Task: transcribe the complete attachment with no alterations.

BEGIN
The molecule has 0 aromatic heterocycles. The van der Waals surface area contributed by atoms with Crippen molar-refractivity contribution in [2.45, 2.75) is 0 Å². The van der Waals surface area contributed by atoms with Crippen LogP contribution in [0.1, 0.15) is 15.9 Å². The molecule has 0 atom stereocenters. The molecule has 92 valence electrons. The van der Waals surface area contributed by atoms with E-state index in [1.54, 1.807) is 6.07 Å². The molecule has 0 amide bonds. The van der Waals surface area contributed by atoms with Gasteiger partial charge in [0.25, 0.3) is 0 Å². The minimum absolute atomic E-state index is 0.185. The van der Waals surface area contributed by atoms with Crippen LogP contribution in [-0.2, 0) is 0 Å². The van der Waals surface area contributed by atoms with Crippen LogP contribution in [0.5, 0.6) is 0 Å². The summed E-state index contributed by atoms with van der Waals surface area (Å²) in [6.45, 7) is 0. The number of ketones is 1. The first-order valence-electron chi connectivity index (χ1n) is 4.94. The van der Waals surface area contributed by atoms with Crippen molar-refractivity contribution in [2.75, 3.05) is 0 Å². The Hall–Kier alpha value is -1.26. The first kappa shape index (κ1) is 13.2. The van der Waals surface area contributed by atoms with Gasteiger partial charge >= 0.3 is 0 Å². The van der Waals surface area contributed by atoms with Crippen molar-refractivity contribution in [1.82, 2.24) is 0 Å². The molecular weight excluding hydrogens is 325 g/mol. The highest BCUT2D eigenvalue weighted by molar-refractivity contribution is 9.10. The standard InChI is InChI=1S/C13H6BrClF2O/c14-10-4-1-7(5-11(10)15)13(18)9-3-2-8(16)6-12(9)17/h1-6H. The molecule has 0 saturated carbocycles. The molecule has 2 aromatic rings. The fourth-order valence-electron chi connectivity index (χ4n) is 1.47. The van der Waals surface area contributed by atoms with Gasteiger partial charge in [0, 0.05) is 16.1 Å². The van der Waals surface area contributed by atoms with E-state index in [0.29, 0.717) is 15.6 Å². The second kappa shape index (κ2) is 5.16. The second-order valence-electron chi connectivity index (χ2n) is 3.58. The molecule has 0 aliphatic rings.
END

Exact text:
The molecule has 0 aromatic heterocycles. The van der Waals surface area contributed by atoms with Crippen molar-refractivity contribution in [2.45, 2.75) is 0 Å². The van der Waals surface area contributed by atoms with Crippen LogP contribution in [0.1, 0.15) is 15.9 Å². The molecule has 0 atom stereocenters. The molecule has 92 valence electrons. The van der Waals surface area contributed by atoms with E-state index in [1.54, 1.807) is 6.07 Å². The molecule has 0 amide bonds. The van der Waals surface area contributed by atoms with Gasteiger partial charge in [0.25, 0.3) is 0 Å². The minimum absolute atomic E-state index is 0.185. The van der Waals surface area contributed by atoms with Crippen LogP contribution in [-0.2, 0) is 0 Å². The van der Waals surface area contributed by atoms with Crippen LogP contribution in [0.5, 0.6) is 0 Å². The summed E-state index contributed by atoms with van der Waals surface area (Å²) in [6.45, 7) is 0. The number of ketones is 1. The first-order valence-electron chi connectivity index (χ1n) is 4.94. The van der Waals surface area contributed by atoms with Crippen molar-refractivity contribution in [2.75, 3.05) is 0 Å². The Hall–Kier alpha value is -1.26. The first kappa shape index (κ1) is 13.2. The van der Waals surface area contributed by atoms with Gasteiger partial charge >= 0.3 is 0 Å². The van der Waals surface area contributed by atoms with Crippen molar-refractivity contribution in [1.82, 2.24) is 0 Å². The molecular weight excluding hydrogens is 325 g/mol. The highest BCUT2D eigenvalue weighted by molar-refractivity contribution is 9.10. The standard InChI is InChI=1S/C13H6BrClF2O/c14-10-4-1-7(5-11(10)15)13(18)9-3-2-8(16)6-12(9)17/h1-6H. The molecule has 0 saturated carbocycles. The molecule has 2 aromatic rings. The fourth-order valence-electron chi connectivity index (χ4n) is 1.47. The van der Waals surface area contributed by atoms with Gasteiger partial charge in [0, 0.05) is 16.1 Å². The van der Waals surface area contributed by atoms with E-state index in [0.29, 0.717) is 15.6 Å². The second kappa shape index (κ2) is 5.16. The second-order valence-electron chi connectivity index (χ2n) is 3.58. The molecule has 0 aliphatic rings.